Books worth leaving the beach for
One look at these latest cookbooks and you might rather spend a day at the stove than the shore.
OK, time out. Lighten up. Time to put down a certain New York senator's tell-a-bit book and reach for something you can really sink your teeth into.
There's a fresh crop of cookbooks out there, some of which are downright droolable. Others offer a seasonal flair that will nudge you off your beach blanket and beckon you back to the kitchen.
Here are just a few that whet our appetite:
The poor Blanchards. They have to divide their time between the cool, verdant Vermont mountains and the palm-shaded beaches of Anguilla. But wait: Before you rush off a CARE package of Ramen noodles to the Caribbean, they do appear to be eating well.
In Melinda and Robert Blanchard's At Blanchard's Table, A Trip to the Beach Cookbook (Clarkson Potter, $32.50), the peripatetic pair, with the help of their local island staff, set the table for us at their Anguilla restaurant.
Melinda, a self-taught cook, sets out delicious dishes with simplicity and deftness. Poultry recipes are among the most appealing. Calypso Chicken With Lime and Coconut Curried Chicken meld the best of island flavors, while Pan-Roasted Chicken With Lemon, Olives, and Rosemary sets a more Mediterranean tone. Just save room for their White Chocolate and Apricot Bread Pudding With Apricot Sauce made with fresh, flaky croissants.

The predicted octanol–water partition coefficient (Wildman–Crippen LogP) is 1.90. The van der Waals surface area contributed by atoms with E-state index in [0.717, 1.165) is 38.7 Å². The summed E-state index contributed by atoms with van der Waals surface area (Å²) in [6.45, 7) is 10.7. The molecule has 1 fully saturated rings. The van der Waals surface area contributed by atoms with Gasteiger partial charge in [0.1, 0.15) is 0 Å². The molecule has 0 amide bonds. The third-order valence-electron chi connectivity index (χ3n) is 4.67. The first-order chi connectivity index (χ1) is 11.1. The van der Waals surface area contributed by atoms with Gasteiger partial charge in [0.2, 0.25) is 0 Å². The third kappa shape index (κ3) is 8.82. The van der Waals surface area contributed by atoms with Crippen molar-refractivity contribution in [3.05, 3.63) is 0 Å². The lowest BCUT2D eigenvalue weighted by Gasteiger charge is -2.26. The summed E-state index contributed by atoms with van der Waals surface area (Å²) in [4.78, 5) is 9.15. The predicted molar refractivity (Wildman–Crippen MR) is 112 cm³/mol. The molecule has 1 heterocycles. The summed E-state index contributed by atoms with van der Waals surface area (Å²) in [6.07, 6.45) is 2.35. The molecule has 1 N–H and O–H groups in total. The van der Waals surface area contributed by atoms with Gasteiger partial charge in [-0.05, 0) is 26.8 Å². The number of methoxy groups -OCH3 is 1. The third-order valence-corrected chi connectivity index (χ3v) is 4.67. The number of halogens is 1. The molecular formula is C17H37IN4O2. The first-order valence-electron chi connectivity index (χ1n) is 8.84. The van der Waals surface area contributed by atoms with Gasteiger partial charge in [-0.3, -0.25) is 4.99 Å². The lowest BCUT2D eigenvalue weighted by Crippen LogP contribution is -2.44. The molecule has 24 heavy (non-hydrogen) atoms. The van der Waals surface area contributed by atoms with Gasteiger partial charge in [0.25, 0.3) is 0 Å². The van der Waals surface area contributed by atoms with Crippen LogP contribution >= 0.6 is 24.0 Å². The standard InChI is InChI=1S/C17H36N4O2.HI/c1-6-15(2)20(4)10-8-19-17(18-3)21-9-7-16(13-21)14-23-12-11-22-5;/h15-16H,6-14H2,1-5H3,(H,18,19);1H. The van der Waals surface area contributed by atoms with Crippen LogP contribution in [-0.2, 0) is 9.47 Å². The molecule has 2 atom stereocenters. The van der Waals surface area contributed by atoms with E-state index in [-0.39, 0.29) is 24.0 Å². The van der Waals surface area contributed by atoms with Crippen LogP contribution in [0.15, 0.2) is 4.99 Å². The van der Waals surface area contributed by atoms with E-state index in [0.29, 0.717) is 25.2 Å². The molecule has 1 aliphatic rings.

The Blanchards give an occasional nod to their New England roots with Vermont Cheddar Soup and Cinnamon Maple Wonton Crisps.
Ben Fink enriches the venue with sun-drenched photographs as bright as a ripe yellow papaya.
Feeling the heat? Let's sail north to Norway.
In Kitchen of Light (Artisan, $35), chef Andreas Viestad breaks the ice on an often overlooked cuisine. My Swedish parents would have devoured his book.
Here are all the ingredients that graced our family smorgasbord each Christmas Eve - but in reincarnations no one would recognize.